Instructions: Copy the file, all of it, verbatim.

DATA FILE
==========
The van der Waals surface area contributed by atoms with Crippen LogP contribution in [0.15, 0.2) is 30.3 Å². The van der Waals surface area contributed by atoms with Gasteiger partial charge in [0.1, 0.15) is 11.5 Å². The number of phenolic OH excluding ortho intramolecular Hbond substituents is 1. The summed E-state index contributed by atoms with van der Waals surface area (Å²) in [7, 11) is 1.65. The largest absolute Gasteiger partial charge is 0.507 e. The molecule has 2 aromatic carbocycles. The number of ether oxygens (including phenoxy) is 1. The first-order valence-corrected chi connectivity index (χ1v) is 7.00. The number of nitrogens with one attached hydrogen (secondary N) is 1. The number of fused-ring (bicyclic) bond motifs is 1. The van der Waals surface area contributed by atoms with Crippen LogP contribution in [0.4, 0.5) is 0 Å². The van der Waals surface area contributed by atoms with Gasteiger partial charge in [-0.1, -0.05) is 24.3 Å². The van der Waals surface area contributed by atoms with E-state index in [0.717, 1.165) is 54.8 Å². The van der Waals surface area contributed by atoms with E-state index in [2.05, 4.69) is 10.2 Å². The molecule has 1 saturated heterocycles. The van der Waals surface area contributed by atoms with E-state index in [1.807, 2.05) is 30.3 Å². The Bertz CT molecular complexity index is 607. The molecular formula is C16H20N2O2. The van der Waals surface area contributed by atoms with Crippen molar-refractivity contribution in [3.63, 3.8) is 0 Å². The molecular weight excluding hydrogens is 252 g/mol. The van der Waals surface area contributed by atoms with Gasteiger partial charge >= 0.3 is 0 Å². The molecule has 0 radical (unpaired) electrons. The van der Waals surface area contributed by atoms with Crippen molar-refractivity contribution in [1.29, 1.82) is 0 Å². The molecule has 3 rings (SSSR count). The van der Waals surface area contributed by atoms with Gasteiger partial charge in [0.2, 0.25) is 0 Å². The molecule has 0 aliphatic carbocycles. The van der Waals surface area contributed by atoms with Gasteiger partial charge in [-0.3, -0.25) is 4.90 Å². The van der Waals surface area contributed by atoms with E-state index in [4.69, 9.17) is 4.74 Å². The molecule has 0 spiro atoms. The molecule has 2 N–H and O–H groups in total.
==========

The van der Waals surface area contributed by atoms with Crippen LogP contribution in [0.15, 0.2) is 30.3 Å². The van der Waals surface area contributed by atoms with Gasteiger partial charge in [0.1, 0.15) is 11.5 Å². The number of phenolic OH excluding ortho intramolecular Hbond substituents is 1. The summed E-state index contributed by atoms with van der Waals surface area (Å²) in [7, 11) is 1.65. The largest absolute Gasteiger partial charge is 0.507 e. The molecule has 2 aromatic carbocycles. The number of ether oxygens (including phenoxy) is 1. The first-order valence-corrected chi connectivity index (χ1v) is 7.00. The number of nitrogens with one attached hydrogen (secondary N) is 1. The number of fused-ring (bicyclic) bond motifs is 1. The van der Waals surface area contributed by atoms with Crippen LogP contribution in [0.4, 0.5) is 0 Å². The van der Waals surface area contributed by atoms with Gasteiger partial charge in [-0.1, -0.05) is 24.3 Å². The van der Waals surface area contributed by atoms with E-state index in [0.717, 1.165) is 54.8 Å². The van der Waals surface area contributed by atoms with E-state index in [2.05, 4.69) is 10.2 Å². The molecule has 1 saturated heterocycles. The van der Waals surface area contributed by atoms with E-state index in [1.807, 2.05) is 30.3 Å². The Bertz CT molecular complexity index is 607. The molecular formula is C16H20N2O2. The van der Waals surface area contributed by atoms with Crippen molar-refractivity contribution in [3.63, 3.8) is 0 Å². The molecular weight excluding hydrogens is 252 g/mol. The van der Waals surface area contributed by atoms with Gasteiger partial charge >= 0.3 is 0 Å². The molecule has 0 radical (unpaired) electrons. The van der Waals surface area contributed by atoms with Crippen molar-refractivity contribution in [1.29, 1.82) is 0 Å². The molecule has 3 rings (SSSR count). The van der Waals surface area contributed by atoms with Gasteiger partial charge in [0.2, 0.25) is 0 Å². The molecule has 0 aliphatic carbocycles. The van der Waals surface area contributed by atoms with Gasteiger partial charge in [-0.3, -0.25) is 4.90 Å². The van der Waals surface area contributed by atoms with E-state index in [4.69, 9.17) is 4.74 Å². The molecule has 0 spiro atoms. The molecule has 2 N–H and O–H groups in total.